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40 Pounds in 12 Weeks: A Love Story. "Break out the tissues, I got Daddy issues," Pidge Meade tells us in her new one-woman show, premiering at the Marsh. Sometimes funny, sometimes observant, but mostly self-indulgent and clichéd, 40 Pounds in 12 Weeks tells the story of Meade's battle with her overbearing father, a gymnastics coach who threatened to pull her college funding if she didn't drop 40 pounds over the course of a summer. Since that time, she has weighed as much as 200 pounds and as little as 130, almost constantly yo-yoing from one extreme to the other in the great American pastime of weight loss and gain. She complains about people who, long after she's lost weight, can talk only about the fact that she used to be heavy. But if she weren't guilty of exactly the same behavior, she wouldn't be doing an entire show about her former overweight self. Near the end of the play, Meade acknowledges her tendency toward preachiness and "narcissistic navel-gazing," which may qualify as self-awareness but doesn't make the play itself any less preachy or narcissistic. 40 Pounds is an exercise in pity rather than empathy, and it's a good example of why one-person shows leave so many people cold. Through March 26 at the Marsh, 1062 Valencia (at 22nd St.), S.F. $15-$50; 800-838-3006 or www.themarsh.org. (Chris Jensen) Reviewed March 9.
Sex and Death: A Night with Harold Pinter. Neither The Dumbwaiter nor The Lover can be numbered among Harold Pinter's major works. So it's understandable that Off Broadway West has packaged these one-act plays together under a new name: Sex and Death: A Night with Harold Pinter. The title and pairing are apt, but not perfect. As directed by Cecelia Palmtag, The Lover (a tale of infidelity) often seems more violent than The Dumbwaiter (a tale of two gangsters, directed by Durand Garcia). Like most Pinter plays, they can be played equally well for comic or dramatic effect. The results here are uneven, with Garcia and Palmtag going their own ways on tone, timing, and intensity. The "Death" portion of the evening has its charms, but suffers in part because the central conceit — two men in a room being given nonsensical instructions from an unknown source about a job they're supposed to do — has become something of an avant-garde trope since Pinter wrote it in 1959. The Lover, from 1962, hasn't as successfully infiltrated the culture and so, paradoxically, has aged better. It's hardly a new take on adultery, but it definitely surprises. If you're up for a lot of intensity and the occasional shrug, you'll enjoy rooting through Pinter's work. Through March 26 at the Phoenix Theatre, 414 Mason (at Geary), S.F. $35; 407-3214 or www.offbroadwaywest.org. (Benjamin Wachs) Reviewed March 9.
7 Sins ... One More Time!: Solo performance by comedian James Judd. Fridays, Saturdays, Sundays. Continues through April 10. $24.81-$40. Exit Theatre, 156 Eddy (at Taylor), 673-3847.
Bay One Acts Festival: Local theater. Wednesdays-Sundays, 7 p.m. Continues through March 26. $20-$32. www.bayoneacts.org. Boxcar Theatre, 505 Natoma (at Sixth St.), 776-1747.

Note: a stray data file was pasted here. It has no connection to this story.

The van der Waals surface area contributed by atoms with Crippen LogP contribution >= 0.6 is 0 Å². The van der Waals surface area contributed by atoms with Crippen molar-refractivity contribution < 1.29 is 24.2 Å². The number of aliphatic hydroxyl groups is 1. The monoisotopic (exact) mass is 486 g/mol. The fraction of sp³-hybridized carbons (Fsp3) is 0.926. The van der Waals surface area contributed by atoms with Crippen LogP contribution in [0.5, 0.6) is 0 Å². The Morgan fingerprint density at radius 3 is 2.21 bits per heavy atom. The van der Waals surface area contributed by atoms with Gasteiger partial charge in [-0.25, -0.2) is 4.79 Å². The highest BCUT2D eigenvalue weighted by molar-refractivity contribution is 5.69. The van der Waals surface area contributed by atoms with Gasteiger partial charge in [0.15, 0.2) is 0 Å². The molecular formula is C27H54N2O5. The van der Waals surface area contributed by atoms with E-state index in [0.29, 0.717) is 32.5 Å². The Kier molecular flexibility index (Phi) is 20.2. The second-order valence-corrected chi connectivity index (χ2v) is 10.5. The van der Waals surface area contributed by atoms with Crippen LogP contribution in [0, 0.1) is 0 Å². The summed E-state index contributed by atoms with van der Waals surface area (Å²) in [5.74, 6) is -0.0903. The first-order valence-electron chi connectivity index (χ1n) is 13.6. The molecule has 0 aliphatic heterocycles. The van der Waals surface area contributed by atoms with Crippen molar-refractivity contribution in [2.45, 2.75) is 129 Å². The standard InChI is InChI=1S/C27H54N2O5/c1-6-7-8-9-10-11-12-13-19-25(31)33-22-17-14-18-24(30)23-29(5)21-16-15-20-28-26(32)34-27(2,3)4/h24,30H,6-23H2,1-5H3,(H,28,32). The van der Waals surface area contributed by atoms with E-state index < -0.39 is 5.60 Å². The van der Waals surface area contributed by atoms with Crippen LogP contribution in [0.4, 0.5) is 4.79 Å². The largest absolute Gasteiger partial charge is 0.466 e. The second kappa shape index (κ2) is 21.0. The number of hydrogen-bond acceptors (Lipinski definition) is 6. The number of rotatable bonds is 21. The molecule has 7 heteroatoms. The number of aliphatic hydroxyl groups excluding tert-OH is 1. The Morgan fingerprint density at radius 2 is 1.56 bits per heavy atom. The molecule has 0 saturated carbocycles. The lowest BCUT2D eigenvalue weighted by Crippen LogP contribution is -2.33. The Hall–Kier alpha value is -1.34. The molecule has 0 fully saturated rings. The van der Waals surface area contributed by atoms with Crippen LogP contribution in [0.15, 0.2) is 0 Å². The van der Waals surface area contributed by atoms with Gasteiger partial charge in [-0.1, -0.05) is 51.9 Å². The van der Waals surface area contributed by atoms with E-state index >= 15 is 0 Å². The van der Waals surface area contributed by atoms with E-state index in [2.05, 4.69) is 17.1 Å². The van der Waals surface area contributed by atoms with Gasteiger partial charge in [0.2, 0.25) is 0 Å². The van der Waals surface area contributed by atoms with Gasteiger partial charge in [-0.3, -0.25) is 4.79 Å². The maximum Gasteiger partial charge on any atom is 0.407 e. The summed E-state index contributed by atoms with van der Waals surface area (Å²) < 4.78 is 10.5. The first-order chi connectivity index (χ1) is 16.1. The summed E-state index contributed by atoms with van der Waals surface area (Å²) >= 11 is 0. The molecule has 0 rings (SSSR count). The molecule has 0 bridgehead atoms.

Beach Blanket Babylon: Steve Silver's musical revue spoofs pop culture with extravagant costumes. Wednesdays-Sundays. $25-$130. Club Fugazi, 678 Green (at Powell), 421-4222.
Big City Improv: Actors take audience suggestions and create comedy from nothing. Fridays, 10 p.m. $15-$20. www.bigcityimprov.com. Shelton Theater, 533 Sutter (at Powell), 882-9100.
The Business: A Comedy Show: Wednesdays, 8 p.m. $5. Dark Room Theater, 2263 Mission (at 18th St.), 401-7987.
Hermes: Nude Men Productions stage Bennett Fisher's play about a group of derivative traders aiming to benefit from the Greek financial crisis. Thursdays-Saturdays. Continues through March 26. $5-$25. Exit Theatre, 156 Eddy (at Taylor), 673-3847.
The Homecoming: Play by Harold Pinter about a father and son competing for the affection of the son's wife. Tuesdays-Sundays. Continues through March 27. $7.50-$83. American Conservatory Theater, 415 Geary (at Mason), 749-2228.
Three Plays by Will Eno: Cutting Ball Theater stages three short plays by Will Eno: Lady Grey, Intermission, and Mr. Theatre Comes Home Different. Thursdays-Sundays. Continues through April 10. $15-$50. Exit Theatre on Taylor, 277 Taylor (at Ellis), 673-3847.
Monday Night Marsh: On select Mondays a different lineup of musicians, actors, performance artists, and others takes the stage at this regular event that's hosted local celebs like Josh Kornbluth and Marga Gomez in the past; see www.themarsh.org for a lineup of future shows. Mondays. $7. The Marsh, 1062 Valencia (at 22nd St.), 826-5750.
Obscura: A Magic Show: Christian Cagigal's one-person narrative involving magic and audience participation. Fridays, Saturdays. Continues through April 16. $15-$25. Exit Theatre, 156 Eddy (at Taylor), 673-3847.
The Oldest Profession: Paula Vogel's play about five women in their 70s. Fridays, Saturdays, 8 p.m.; Sundays, 3 p.m.; Sat., April 9, 3 p.m. Continues through April 3. $10-$25. Brava Theater Center, 2781 24th St. (at York), 641-7657.
Pearls over Shanghai: Thrillpeddlers brings back the Cockettes. Fridays, Saturdays. Continues through April 9. $30. The Hypnodrome, 575 10th St. (at Bryant), 377-4202.
Regrets Only: The complications of modern life and marriage in Manhattan. Wednesdays-Sundays. Continues through April 3. New Conservatory Theatre Center, 25 Van Ness (at Market), 861-8972.